US5883558A (en) * 1998-02-19 1999-03-16 General Electric Company Open superconductive magnet having shielding
US5874880A (en) * 1998-03-05 1999-02-23 General Electric Company Shielded and open superconductive magnet
US6298259B1 (en) 1998-10-16 2001-10-02 Univ Minnesota Combined magnetic resonance imaging and magnetic stereotaxis surgical apparatus and processes
EP1004887A1 (en) * 1998-11-24 2000-05-31 General Electric Company Open magnet having shielding
US6828892B1 (en) 1999-05-06 2004-12-07 New Mexico Resonance Unilateral magnet having a remote uniform field region for nuclear magnetic resonance
US6201462B1 (en) 1999-11-09 2001-03-13 General Electric Company Open superconductive magnet having a cryocooler coldhead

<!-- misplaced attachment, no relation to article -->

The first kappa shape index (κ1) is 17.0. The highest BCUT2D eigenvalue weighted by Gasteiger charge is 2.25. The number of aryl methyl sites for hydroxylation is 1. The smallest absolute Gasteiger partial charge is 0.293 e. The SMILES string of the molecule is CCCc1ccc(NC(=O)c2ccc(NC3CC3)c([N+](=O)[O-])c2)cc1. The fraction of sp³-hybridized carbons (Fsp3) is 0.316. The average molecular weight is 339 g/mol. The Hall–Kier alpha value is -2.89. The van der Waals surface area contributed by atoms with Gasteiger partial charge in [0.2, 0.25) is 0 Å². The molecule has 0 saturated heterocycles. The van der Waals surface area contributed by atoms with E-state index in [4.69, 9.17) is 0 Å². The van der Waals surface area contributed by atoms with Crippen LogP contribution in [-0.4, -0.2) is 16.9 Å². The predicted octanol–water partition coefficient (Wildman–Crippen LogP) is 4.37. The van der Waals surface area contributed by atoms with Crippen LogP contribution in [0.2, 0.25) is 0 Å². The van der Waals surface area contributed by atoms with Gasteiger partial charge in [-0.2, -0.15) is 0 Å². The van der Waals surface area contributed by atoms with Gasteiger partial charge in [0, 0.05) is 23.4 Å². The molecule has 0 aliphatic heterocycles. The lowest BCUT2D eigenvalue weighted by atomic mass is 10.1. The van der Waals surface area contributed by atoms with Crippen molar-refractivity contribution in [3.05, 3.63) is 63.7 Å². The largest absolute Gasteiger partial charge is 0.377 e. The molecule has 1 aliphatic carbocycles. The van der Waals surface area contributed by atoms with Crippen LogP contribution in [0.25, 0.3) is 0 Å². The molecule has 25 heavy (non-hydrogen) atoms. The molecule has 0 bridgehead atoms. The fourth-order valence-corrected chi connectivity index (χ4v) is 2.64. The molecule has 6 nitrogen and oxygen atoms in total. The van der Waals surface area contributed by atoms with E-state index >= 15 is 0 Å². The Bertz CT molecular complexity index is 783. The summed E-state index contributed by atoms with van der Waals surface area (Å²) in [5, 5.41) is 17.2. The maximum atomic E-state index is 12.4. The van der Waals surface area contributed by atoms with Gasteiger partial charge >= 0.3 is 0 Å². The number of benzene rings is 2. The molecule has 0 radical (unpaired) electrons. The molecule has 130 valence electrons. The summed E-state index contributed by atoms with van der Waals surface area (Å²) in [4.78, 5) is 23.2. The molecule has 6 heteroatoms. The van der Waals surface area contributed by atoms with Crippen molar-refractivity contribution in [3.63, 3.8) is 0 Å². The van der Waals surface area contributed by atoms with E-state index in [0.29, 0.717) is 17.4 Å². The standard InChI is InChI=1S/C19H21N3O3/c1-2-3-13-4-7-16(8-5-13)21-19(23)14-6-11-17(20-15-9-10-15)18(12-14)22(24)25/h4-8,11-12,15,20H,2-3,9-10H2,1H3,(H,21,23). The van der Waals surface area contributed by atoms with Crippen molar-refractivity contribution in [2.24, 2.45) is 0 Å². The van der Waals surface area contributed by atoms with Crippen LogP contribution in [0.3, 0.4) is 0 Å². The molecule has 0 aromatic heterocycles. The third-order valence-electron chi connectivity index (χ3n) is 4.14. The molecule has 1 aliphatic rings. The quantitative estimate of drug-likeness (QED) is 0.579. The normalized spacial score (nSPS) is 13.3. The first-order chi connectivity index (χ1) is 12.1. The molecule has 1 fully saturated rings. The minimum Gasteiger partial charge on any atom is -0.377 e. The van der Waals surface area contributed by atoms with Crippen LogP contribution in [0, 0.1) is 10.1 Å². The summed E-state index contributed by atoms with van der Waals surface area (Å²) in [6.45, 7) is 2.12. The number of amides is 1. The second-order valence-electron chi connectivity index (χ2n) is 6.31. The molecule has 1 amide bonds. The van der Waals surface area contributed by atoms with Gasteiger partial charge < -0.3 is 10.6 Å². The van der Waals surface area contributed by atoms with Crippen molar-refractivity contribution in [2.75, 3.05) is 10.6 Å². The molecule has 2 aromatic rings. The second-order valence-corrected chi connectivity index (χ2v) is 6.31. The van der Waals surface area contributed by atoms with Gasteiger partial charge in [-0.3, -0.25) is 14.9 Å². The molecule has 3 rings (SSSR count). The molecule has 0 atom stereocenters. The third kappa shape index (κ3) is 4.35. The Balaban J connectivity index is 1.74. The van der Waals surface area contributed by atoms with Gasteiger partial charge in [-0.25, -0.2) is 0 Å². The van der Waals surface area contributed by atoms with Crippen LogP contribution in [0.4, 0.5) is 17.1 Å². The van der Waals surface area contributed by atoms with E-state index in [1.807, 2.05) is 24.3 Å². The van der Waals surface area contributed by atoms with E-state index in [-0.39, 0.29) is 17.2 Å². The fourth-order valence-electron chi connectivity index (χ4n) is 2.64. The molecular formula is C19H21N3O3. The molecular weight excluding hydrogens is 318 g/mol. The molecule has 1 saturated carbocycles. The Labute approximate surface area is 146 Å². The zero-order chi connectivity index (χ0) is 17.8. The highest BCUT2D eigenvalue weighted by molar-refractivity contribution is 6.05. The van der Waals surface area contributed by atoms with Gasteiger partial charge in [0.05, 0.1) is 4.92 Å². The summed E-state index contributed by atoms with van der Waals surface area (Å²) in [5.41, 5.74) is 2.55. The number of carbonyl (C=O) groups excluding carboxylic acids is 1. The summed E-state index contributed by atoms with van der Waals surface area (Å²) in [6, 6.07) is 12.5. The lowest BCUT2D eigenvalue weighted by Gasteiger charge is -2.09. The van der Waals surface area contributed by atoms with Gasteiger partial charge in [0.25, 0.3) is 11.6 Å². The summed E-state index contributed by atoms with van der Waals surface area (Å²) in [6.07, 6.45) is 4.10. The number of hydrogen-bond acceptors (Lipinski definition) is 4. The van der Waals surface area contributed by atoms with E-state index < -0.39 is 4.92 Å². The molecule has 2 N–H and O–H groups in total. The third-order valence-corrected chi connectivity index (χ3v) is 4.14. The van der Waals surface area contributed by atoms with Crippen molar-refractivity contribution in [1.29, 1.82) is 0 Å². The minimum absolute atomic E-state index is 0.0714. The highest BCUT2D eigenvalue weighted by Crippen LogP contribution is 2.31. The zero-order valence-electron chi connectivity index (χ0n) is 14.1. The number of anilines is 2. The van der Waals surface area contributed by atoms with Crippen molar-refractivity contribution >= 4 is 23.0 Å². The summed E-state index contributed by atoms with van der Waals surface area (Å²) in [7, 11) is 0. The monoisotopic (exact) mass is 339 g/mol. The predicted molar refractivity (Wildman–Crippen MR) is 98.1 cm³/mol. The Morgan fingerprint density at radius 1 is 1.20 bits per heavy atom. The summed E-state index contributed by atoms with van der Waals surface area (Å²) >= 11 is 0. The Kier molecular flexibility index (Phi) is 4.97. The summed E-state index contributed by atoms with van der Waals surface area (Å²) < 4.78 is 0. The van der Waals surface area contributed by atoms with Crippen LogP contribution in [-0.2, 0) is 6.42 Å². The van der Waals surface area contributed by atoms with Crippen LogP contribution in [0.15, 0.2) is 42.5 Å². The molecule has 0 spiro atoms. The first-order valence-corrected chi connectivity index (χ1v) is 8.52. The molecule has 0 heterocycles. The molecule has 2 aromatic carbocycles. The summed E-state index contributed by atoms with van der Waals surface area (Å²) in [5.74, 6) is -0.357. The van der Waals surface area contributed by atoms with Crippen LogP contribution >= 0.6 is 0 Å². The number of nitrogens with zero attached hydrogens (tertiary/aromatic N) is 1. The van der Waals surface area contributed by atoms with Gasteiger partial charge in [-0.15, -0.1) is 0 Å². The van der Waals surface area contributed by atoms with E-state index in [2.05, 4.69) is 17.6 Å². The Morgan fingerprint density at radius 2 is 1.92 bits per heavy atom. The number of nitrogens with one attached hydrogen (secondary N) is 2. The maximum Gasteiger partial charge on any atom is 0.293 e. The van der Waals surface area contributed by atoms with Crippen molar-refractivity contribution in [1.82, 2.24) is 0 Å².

US6198371B1 (en) 1999-11-09 2001-03-06 General Electric Company Open magnet with floor mount
US6758828B2 (en) 2001-12-10 2004-07-06 Regents Of The University Of Minnesota Catheter for cell delivery in tissue
US20090224862A1 (en) * 2004-12-07 2009-09-10 Oxford Instruments Superconductivity Ltd. A British Company Of Tubney Woods: Abingdon Magnetic apparatus and method
US20070210795A1 (en) * 2006-02-24 2007-09-13 Hirofumi Motoshiromizu Magnetic resonance imaging apparatus
US7432712B2 (en) * 2006-02-24 2008-10-07 Hitachi, Ltd. Magnetic resonance imaging apparatus
CN101025438B (en) 2006-02-24 2010-05-26 株式会社日立制作所 MRI apparatus
US20080252402A1 (en) * 2006-08-30 2008-10-16 Raffaele Gilardi Split-coil magnet arrangement with improved mechanical construction
US7728707B2 (en) * 2006-08-30 2010-06-01 Bruker Biospin Ag Split-coil magnet arrangement with improved mechanical construction